Nobody ever expected the front-of-shop goods to be Leicester City. Nobody could imagine a club whose biggest treasures were the League Cup wins of 1964, 1997 and 2000 sweeping past the Premier League plutocracy in a 32,000-seat ground that is now home to two Manchester United discards, a tattoo parlour-owning, old school stopper, bargain buys from the French provinces and a striker who was playing for Fleetwood Town four years ago.
This is hard to overstate. In this upside-down campaign, the Premier League finds itself selling the very opposite of what it has been hawking around the world for 23 years.
Now, Goliath is laid out and David is punching the air in the English shires. Forget what we told you. The Premier League is not Thatcherism in boots. It is a meritocracy in which television money gushes down so fast that a Riyad Mahrez or N'Golo Kante can hope to fulfil his dreams in the ethnic melting pot of Leicester as much as the city-states of London or Manchester.
And yet Leicester have become cosmopolitan, too. Asian interest in the club is high and the world has sent its media to explore the miracle. After the 4-0 win over Swansea, a group of Thai visitors with Harrods bags took turns posing for pictures beside Vardy's Bentley Continental. To their left, a South American news crew rattled off a bulletin. Working on an essay on Leicester's ascent, the same day, was Wright Thompson, the American sportswriter who recently filed such an insightful piece on Tiger Woods.
To push the Dirty Dozen image with Leicester's starting XI would be to extend poetic licence too far. This is one of the best-constructed sides in Premier League history. It balances the counter-attacking speed and cunning of Vardy with the rugged negation of Wes Morgan and Robert Huth.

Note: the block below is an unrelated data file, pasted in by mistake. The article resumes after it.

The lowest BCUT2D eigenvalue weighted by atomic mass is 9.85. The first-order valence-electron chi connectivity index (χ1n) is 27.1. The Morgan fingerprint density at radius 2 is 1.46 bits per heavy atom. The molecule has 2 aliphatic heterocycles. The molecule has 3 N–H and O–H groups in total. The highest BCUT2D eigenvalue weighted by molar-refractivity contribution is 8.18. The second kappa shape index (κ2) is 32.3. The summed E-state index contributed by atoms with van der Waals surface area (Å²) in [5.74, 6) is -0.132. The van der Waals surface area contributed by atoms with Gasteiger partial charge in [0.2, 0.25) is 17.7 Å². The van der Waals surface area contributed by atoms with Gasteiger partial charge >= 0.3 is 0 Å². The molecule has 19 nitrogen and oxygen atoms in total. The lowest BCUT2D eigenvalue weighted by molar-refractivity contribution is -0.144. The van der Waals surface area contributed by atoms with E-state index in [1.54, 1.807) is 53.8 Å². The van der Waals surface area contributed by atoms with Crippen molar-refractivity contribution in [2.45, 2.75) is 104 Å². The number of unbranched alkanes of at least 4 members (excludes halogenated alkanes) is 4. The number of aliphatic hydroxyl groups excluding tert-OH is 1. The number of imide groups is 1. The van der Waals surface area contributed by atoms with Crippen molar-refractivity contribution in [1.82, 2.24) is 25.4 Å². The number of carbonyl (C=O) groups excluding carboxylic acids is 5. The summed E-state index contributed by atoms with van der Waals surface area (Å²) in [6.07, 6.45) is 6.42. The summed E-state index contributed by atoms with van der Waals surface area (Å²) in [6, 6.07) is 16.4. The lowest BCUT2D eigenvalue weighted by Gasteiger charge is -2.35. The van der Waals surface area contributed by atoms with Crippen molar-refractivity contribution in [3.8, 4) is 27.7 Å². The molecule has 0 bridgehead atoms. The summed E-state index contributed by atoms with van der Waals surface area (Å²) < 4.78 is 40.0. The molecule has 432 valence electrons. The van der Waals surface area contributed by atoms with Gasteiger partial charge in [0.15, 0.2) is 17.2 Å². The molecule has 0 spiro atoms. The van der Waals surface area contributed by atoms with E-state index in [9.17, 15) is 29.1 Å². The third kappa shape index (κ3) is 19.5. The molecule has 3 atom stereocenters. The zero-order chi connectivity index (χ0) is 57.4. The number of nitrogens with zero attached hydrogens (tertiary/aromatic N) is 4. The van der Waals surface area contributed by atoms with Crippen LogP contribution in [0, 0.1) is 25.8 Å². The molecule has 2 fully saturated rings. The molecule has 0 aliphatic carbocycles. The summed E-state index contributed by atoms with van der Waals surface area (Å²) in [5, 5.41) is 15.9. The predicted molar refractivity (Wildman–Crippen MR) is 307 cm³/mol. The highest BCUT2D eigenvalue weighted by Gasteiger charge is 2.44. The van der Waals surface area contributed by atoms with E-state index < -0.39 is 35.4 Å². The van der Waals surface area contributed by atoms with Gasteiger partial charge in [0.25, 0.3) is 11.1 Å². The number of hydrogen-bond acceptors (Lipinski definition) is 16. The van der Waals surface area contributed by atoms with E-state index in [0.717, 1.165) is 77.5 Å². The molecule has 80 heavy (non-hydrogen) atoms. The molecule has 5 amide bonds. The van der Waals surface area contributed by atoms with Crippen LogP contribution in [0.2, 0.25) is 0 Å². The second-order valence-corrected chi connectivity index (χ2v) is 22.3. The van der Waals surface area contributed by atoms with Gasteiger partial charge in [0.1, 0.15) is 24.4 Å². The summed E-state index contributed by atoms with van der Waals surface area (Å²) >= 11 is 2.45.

It blends the beautifully synchronised deep midfield partnership of Danny Drinkwater and Kante with the artistry and hard-running of Mahrez, Marc Albrighton and Shinji Okazaki. No less, it draws on the positional intelligence and zest of the two full-backs, Danny Simpson and Christian Fuchs. Not forgetting Kasper Schmeichel, impermeable and implacable between the posts.
There should be a word, too, for the understudies, who all know their jobs and add to the work already done by those picked ahead of them. Chiefly, Leonardo Ulloa (striker), Andy King (midfielder), Jeffrey Schlupp (left-sided powerhouse) and Demarai Gray, a highly promising young winger.
This is a team with a level of harmony even the Buddhist monks who frequently bless them would envy. Leicester are a machine set up with the ideal blend of left and right, pace and power, attack and defence. Running through it all is a band-of-brother ethos that has led each player to see that his own best route to success is through the collective effort so well orchestrated by Ranieri, with his heat-deflecting funny-Italian routine, which seems part genuine, part strategic.
Coincidentally, there is an Indian restaurant in Leicester called Masalas that surprised itself by winning a national takeaway curry award 12 months after launching. People rang from Leeds, Sheffield and Oxford to book a table. The post-award deluge of orders was so great that the owners had to pull the phone line out of the wall for a while to clear the backlog.
As with Masalas, so with Leicester City. Overnight glory for a wonderful 'product'. In the broadest terms, leaving aside Leicester's city status, the English title has travelled back to the towns, the shires and villages of England. It has escaped London and Manchester. We can all touch it, and it touches us all.
(© Daily Telegraph, London)